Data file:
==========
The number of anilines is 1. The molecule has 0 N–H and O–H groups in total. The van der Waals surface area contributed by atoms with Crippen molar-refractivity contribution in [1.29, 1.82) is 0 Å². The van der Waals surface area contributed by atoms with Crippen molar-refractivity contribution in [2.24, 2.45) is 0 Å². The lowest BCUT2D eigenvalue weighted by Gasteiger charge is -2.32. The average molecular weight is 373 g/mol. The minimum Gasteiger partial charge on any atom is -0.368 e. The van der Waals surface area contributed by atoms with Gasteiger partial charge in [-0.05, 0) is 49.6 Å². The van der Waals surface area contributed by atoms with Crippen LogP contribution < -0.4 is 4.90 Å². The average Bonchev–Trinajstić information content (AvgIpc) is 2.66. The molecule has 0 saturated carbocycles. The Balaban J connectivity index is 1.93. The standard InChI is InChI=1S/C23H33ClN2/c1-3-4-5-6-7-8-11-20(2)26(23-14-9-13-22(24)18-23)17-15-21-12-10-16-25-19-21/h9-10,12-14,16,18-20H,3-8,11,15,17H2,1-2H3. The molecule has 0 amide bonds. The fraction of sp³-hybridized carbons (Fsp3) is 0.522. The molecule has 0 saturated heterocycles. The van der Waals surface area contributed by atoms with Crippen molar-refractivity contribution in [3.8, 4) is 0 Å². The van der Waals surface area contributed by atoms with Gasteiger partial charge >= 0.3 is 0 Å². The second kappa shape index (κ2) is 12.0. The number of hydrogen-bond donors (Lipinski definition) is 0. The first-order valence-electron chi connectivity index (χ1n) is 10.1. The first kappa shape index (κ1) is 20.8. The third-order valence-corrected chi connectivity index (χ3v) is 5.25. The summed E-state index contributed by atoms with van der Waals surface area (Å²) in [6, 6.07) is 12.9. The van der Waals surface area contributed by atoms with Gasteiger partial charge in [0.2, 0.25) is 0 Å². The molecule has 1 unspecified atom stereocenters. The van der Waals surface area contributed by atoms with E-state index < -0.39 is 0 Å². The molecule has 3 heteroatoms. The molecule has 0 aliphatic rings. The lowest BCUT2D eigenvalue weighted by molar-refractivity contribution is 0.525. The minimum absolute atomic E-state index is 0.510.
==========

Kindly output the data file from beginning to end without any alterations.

The number of anilines is 1. The molecule has 0 N–H and O–H groups in total. The van der Waals surface area contributed by atoms with Crippen molar-refractivity contribution in [1.29, 1.82) is 0 Å². The van der Waals surface area contributed by atoms with Crippen molar-refractivity contribution in [2.24, 2.45) is 0 Å². The lowest BCUT2D eigenvalue weighted by Gasteiger charge is -2.32. The average molecular weight is 373 g/mol. The minimum Gasteiger partial charge on any atom is -0.368 e. The van der Waals surface area contributed by atoms with Gasteiger partial charge in [-0.05, 0) is 49.6 Å². The van der Waals surface area contributed by atoms with Crippen LogP contribution < -0.4 is 4.90 Å². The average Bonchev–Trinajstić information content (AvgIpc) is 2.66. The molecule has 0 saturated carbocycles. The Balaban J connectivity index is 1.93. The standard InChI is InChI=1S/C23H33ClN2/c1-3-4-5-6-7-8-11-20(2)26(23-14-9-13-22(24)18-23)17-15-21-12-10-16-25-19-21/h9-10,12-14,16,18-20H,3-8,11,15,17H2,1-2H3. The molecule has 0 amide bonds. The fraction of sp³-hybridized carbons (Fsp3) is 0.522. The molecule has 0 saturated heterocycles. The van der Waals surface area contributed by atoms with Crippen molar-refractivity contribution in [3.8, 4) is 0 Å². The van der Waals surface area contributed by atoms with Gasteiger partial charge >= 0.3 is 0 Å². The second kappa shape index (κ2) is 12.0. The number of hydrogen-bond donors (Lipinski definition) is 0. The first-order valence-electron chi connectivity index (χ1n) is 10.1. The first kappa shape index (κ1) is 20.8. The third-order valence-corrected chi connectivity index (χ3v) is 5.25. The summed E-state index contributed by atoms with van der Waals surface area (Å²) in [6, 6.07) is 12.9. The van der Waals surface area contributed by atoms with Gasteiger partial charge in [0.2, 0.25) is 0 Å². The molecule has 1 unspecified atom stereocenters. The van der Waals surface area contributed by atoms with E-state index < -0.39 is 0 Å². The molecule has 3 heteroatoms. The molecule has 0 aliphatic rings. The lowest BCUT2D eigenvalue weighted by molar-refractivity contribution is 0.525. The minimum absolute atomic E-state index is 0.510.